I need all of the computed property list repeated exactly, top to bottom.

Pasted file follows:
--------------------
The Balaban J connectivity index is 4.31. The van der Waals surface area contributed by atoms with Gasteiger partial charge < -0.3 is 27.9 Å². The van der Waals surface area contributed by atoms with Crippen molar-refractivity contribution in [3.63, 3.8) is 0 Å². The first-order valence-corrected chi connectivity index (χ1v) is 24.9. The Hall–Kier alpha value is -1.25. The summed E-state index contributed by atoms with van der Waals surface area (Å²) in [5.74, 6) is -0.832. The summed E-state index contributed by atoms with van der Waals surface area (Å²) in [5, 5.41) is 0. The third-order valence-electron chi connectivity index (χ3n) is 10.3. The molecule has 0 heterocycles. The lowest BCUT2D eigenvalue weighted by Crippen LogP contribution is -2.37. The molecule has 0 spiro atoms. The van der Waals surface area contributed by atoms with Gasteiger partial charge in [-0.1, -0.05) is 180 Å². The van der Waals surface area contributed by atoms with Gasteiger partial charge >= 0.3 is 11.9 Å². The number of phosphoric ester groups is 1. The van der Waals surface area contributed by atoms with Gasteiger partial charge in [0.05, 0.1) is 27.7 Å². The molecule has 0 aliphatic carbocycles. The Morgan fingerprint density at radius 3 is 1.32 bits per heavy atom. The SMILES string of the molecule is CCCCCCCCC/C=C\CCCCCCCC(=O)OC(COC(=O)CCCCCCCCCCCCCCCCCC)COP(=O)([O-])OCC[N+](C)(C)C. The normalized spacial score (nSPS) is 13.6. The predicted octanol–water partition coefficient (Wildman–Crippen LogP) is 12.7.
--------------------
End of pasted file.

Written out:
The Balaban J connectivity index is 4.31. The van der Waals surface area contributed by atoms with Gasteiger partial charge < -0.3 is 27.9 Å². The van der Waals surface area contributed by atoms with Crippen molar-refractivity contribution in [3.63, 3.8) is 0 Å². The first-order valence-corrected chi connectivity index (χ1v) is 24.9. The Hall–Kier alpha value is -1.25. The summed E-state index contributed by atoms with van der Waals surface area (Å²) in [5.74, 6) is -0.832. The summed E-state index contributed by atoms with van der Waals surface area (Å²) in [5, 5.41) is 0. The third-order valence-electron chi connectivity index (χ3n) is 10.3. The molecule has 0 heterocycles. The lowest BCUT2D eigenvalue weighted by Crippen LogP contribution is -2.37. The molecule has 0 spiro atoms. The van der Waals surface area contributed by atoms with Gasteiger partial charge in [-0.1, -0.05) is 180 Å². The van der Waals surface area contributed by atoms with Gasteiger partial charge >= 0.3 is 11.9 Å². The number of phosphoric ester groups is 1. The van der Waals surface area contributed by atoms with Gasteiger partial charge in [0.05, 0.1) is 27.7 Å². The molecule has 0 aliphatic carbocycles. The Morgan fingerprint density at radius 3 is 1.32 bits per heavy atom. The SMILES string of the molecule is CCCCCCCCC/C=C\CCCCCCCC(=O)OC(COC(=O)CCCCCCCCCCCCCCCCCC)COP(=O)([O-])OCC[N+](C)(C)C. The normalized spacial score (nSPS) is 13.6. The predicted octanol–water partition coefficient (Wildman–Crippen LogP) is 12.7.